By Nikita Ahuja
Jaha Dukureh is a survivor of Type III Female Genital Mutilation (FGM). Her extraordinary journey spans from a forced child marriage to her becoming one of Time’s 100 influential leaders and an FGM activist. Confronting her past, her family, her culture, her religion, her country and its leaders, Jaha became the face of change in Gambia.
Female circumcision (depending upon the country or the ethnic group) is the removal of the clitoral hood and clitoral glans, removal of the inner labia, or removal of the inner and outer labia and closure of the vulva. In the last procedure, known as infibulation, a small hole is left for the passage of urine and menstrual fluid; the vagina is opened for intercourse and further for childbirth. It is an ancient belief that if a woman is not mutilated, she is not clean and cannot give birth. FGM is widespread in 28 countries in Africa alone. 130 million women live with its repercussions and approximately 6,000 girls are ‘cut’ every day. This painful ritual often results in severe bleeding and lethal blood infections. It also obliterates sexual pleasure for women.
Like most girls in Gambia, Jaha was circumcised when she was a week old. At the age of 15, Jaha was sent to New York for an arranged marriage with a man who was then in his 40’s. After experiencing severe pain during intercourse, she underwent a surgery to undo the infibulation, which was just as painful as getting cut. After her first marriage ended, she completed her graduation and started working. It was during this time that she came across other FGM survivors. Jaha realised that this practice was not limited to remote corners of the world, but was rampant in the US as well. Despite being born and raised in the United States, girls were taken back to their country of origin in order to get cut.
Rallying for a change
Jaha started questioning the modalities of ancient customs that were predating her religion and realized that this practice had to be stopped. She started a petition urging the Obama administration to conduct a study on FGM in the United States. A month later, the Obama administration agreed to examine the problem and draw up an action plan. In 2014, Jaha organised Gambia’s first FGM youth conference where veteran activists, prominent people from the UN and the government participated. She averred that FGM is not Sunnah (teaching of Prophet); the Prophet does not condone violence against women and FGM is violence against women. Eliminating the practice of FGM was not easy. She faced a lot of negativity, push backs and comments from her family and community because she was going against her culture and tradition. However, she approached the issue in a very respectful manner and was always cognizant not to look down on people or their beliefs. She focused her campaigning largely on the negative health effects of FGM. Finally, all her efforts came to fruition when in November 2015, the President of Gambia banned FGM.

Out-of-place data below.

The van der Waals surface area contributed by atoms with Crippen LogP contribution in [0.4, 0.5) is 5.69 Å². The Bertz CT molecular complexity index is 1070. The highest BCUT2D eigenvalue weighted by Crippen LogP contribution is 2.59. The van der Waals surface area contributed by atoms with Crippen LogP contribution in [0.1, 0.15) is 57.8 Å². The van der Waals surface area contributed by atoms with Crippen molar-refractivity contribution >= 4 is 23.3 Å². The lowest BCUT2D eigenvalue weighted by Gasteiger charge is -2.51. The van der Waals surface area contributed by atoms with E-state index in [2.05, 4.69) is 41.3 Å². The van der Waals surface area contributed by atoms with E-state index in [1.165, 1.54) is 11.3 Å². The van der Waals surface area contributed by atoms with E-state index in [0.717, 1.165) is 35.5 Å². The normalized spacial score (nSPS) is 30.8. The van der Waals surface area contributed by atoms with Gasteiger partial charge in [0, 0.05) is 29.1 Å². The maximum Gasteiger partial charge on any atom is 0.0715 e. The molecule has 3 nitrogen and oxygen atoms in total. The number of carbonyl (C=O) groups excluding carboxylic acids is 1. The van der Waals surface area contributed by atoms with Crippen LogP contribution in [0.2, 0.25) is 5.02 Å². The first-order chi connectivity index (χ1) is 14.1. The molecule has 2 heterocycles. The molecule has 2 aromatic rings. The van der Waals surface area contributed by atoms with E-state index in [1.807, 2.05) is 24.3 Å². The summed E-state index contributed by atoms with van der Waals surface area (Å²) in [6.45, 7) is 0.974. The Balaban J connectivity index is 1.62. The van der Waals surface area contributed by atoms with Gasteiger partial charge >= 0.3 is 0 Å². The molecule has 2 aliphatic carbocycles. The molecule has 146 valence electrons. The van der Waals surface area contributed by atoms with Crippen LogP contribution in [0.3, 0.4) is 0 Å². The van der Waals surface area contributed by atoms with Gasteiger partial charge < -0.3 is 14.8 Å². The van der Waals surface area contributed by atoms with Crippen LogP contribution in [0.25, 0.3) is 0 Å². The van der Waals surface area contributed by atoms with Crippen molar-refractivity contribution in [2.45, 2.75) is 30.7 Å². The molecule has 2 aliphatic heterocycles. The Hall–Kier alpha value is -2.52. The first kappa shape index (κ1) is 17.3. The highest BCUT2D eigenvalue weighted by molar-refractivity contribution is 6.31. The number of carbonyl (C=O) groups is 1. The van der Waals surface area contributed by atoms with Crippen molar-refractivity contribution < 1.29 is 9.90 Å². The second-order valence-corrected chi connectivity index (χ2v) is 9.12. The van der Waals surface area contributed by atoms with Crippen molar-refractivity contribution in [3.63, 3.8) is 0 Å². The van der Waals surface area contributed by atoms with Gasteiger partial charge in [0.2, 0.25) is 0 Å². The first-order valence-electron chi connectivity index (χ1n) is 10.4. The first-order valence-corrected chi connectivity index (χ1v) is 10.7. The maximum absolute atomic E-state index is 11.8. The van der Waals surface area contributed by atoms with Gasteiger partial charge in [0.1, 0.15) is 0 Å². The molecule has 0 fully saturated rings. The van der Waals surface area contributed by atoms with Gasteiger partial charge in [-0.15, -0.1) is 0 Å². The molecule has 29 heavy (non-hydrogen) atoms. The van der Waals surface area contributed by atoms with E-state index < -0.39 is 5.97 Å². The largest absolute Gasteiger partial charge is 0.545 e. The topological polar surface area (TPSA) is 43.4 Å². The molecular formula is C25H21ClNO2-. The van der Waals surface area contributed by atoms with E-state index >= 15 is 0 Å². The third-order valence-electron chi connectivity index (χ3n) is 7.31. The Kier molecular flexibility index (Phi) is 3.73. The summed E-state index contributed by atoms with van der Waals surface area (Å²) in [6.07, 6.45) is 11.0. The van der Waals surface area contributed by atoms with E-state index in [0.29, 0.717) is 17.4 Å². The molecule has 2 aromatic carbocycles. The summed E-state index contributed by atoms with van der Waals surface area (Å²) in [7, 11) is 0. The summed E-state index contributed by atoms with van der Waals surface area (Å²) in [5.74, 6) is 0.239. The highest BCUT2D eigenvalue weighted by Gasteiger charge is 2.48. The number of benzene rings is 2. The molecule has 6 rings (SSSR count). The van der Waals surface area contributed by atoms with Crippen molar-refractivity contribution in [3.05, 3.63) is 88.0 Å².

An unfortunate reality
Female Genital Mutilation is an unfortunate reality in India. The Bohras (and not just the Dawoodi Bohras) along with other sects practise FGM in the country. There are no authentic statistics about the number of Indian victims, but activists claim that 80%-90% of Bohra girls are subjected to the process, sometimes at the hands of ill-equipped traditional circumcisers attending childbirth. Only Types I and IV are practised in India and the ritual is called Khatna.
The practice is criticized internationally for being prejudicial and amounting to brutality against girls. Many countries like Australia, USA and the United Kingdom have banned the practice. In India, Minister for Women and Child Development, Maneka Gandhi has recognized the practice as illegal under existing Indian laws. However, no law has been passed yet to ban FGM or Khatna.
Featured Image Source: Flickr
Stay updated with all the insights.
Navigate news, 1 email day.
Subscribe to Qrius